Table 1 Results of blood panel on admission

His medical history included CCE, hypertension, atherothromboric cerebral infarction (7 years prior), gastric ulcer (5 years prior), compression infarction and severe drug eruption (3 years prior). He took oral prednisolone (10 mg), furosemide (120 mg), carvedilol (10 mg), sulfamethoxazole (800 mg), trimethoprim (160 mg), lansoprazole (30 mg), atorvastatin calcium hydrate (5 mg), febuxostat (5 mg), risperidone (1 mg), and Yokukansan (7.5 mg), which is a Chinese medicine, daily. He had been smoking 20 cigarettes per day until 7 years ago and he is occasional alcohol drinker.

Autopsy result

Autopsy was performed 9 h and 48 min after death. Findings revealed abdominal aortic aneurisms (AAA) from the inferior mesenteric artery level to the level of both common iliac arteries. Rupture of the aneurism on the left side of the lower mesenteric artery was considered to be the direct cause of death (Fig. 2). The aorta was found to have extensive atherosclerosis, from the thoracic aorta to the abdominal aorta, from which CCE seemed to develop (Fig. 3). CCs were occluded in multiple organs, including the right lung (Fig. 4), spleen (Fig. 5), kidneys (Fig. 6), adrenal gland (Fig. 7), and skin (Fig. 8). In the lungs, CCs were found in the right upper lobe, and not in the left lung. Atherosclerosis was not noted in the pulmonary arteries. We could not identify bronchial arteries owing to massive atherosclerosis in the aorta. Multinucleated histiocytes around CCs were observed in the lung (Fig. 4). CCs in the spleen (Fig. 5) and the kidneys (Fig. 6) were surrounded by leukocytes accompanied by fibrosis. These acute to subacute findings suggested that CCE had occurred even after the diagnosis. On the other hand, CCs in the adrenal gland (Fig. 7) were surrounded by fibrosis without leukocytes. Neovascular and granulation tissue are observed in the skin (Fig. 8). These findings suggested that considerable time had passed since CCs developed. The onset of CCE seems to be diverse and this suggests that CC has continued since diagnosis. Signs of a previous myocardial infarction were also found.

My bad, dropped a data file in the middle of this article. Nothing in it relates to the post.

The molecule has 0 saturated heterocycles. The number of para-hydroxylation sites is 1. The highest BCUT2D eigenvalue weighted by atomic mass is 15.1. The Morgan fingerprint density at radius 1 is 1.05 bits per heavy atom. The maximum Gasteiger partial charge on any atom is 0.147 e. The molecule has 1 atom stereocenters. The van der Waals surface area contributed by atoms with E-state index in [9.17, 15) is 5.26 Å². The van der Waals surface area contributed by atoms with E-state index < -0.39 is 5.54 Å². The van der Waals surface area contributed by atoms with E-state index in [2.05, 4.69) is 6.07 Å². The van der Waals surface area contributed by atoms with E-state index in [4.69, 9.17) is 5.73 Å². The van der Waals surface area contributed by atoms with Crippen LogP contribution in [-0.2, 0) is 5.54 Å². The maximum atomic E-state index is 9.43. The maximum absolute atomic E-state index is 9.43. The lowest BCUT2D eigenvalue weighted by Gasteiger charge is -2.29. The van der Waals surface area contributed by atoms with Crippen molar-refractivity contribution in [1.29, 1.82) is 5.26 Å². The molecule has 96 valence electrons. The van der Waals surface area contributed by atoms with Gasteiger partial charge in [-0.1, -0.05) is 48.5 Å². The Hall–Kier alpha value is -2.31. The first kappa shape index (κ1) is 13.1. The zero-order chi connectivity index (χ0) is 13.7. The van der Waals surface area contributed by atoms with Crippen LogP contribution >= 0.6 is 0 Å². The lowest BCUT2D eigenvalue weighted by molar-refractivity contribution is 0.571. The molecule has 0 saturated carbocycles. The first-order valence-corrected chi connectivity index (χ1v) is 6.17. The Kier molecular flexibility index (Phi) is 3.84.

Fig. 2
figure 2

Rupture of aortic aneurism

Fig. 3
figure 3

Atherosclerosis of the aortic intima

Fig. 4
figure 4

CC in the right lung. Leucocytes infiltrate the region around CCs without fibrosis. Multinucleated histiocytes (red arrow) are observed around CCs

Fig. 5
figure 5

CC in the spleen. Leukocytes (blue arrow) infiltrate the region around CCs, but fibrosis (red arrow) around CCs is also observed

Fig. 6
figure 6

CC in the kidney surrounded with fibrosis and leukocytes

Fig. 7
figure 7

CC in the adrenal glands surrounded with fibrosis. These seem to be old findings

Fig. 8
figure 8

CC in the skin. Leukocytes infiltrate the region around CC. Neovascular (blue arrow) and granulation tissue (red arrow) are seen

Discussion

Reportedly, end-stage renal disease and death occurred in 24% and 38% cases of CCE, respectively, at a mean follow-up of 5 years [2]. Irrespective of that, there exists no established treatment for CCE. Our patient survived for 7 years after the diagnosis of CCE even though he had end-stage renal failure and was undergoing HD.

CCE is divided into two types. Iatrogenic CCE that occurs following endovascular manipulation and anticoagulation therapy accounts for approximately 80% of CCE cases. Idiopathic CCE that occurs without the use of such maneuvers accounts for approximately 20% of cases [1]. Our patient underwent only antiplatelet therapy for atherosclerotic brain infarction; therefore, we diagnosed him with idiopathic CCE. We assumed this case as very rare not only because of idiopathic CCE but also because the patient survived long period of 7 years, owing to which we had performed an autopsy.